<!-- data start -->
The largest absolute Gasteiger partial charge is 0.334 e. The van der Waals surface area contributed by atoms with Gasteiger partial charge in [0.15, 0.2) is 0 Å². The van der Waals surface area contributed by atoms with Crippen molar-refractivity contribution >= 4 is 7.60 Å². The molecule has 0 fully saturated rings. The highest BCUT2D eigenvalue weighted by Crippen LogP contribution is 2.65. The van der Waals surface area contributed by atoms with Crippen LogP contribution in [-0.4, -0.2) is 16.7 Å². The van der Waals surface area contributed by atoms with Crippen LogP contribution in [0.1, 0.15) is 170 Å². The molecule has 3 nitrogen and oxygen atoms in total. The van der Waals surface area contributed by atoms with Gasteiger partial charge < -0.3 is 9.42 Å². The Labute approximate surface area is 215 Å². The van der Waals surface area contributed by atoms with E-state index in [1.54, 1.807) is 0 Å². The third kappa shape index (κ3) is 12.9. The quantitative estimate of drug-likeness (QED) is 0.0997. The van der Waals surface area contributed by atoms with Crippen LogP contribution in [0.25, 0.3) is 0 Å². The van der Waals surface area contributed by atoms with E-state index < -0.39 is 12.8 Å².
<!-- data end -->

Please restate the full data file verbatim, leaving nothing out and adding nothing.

The largest absolute Gasteiger partial charge is 0.334 e. The van der Waals surface area contributed by atoms with Gasteiger partial charge in [0.15, 0.2) is 0 Å². The van der Waals surface area contributed by atoms with Crippen molar-refractivity contribution >= 4 is 7.60 Å². The molecule has 0 fully saturated rings. The highest BCUT2D eigenvalue weighted by Crippen LogP contribution is 2.65. The van der Waals surface area contributed by atoms with Crippen LogP contribution in [-0.4, -0.2) is 16.7 Å². The van der Waals surface area contributed by atoms with Crippen LogP contribution in [0.1, 0.15) is 170 Å². The molecule has 3 nitrogen and oxygen atoms in total. The van der Waals surface area contributed by atoms with Gasteiger partial charge < -0.3 is 9.42 Å². The Labute approximate surface area is 215 Å². The van der Waals surface area contributed by atoms with E-state index in [1.54, 1.807) is 0 Å². The third kappa shape index (κ3) is 12.9. The quantitative estimate of drug-likeness (QED) is 0.0997. The van der Waals surface area contributed by atoms with Crippen LogP contribution in [0.25, 0.3) is 0 Å². The van der Waals surface area contributed by atoms with E-state index < -0.39 is 12.8 Å².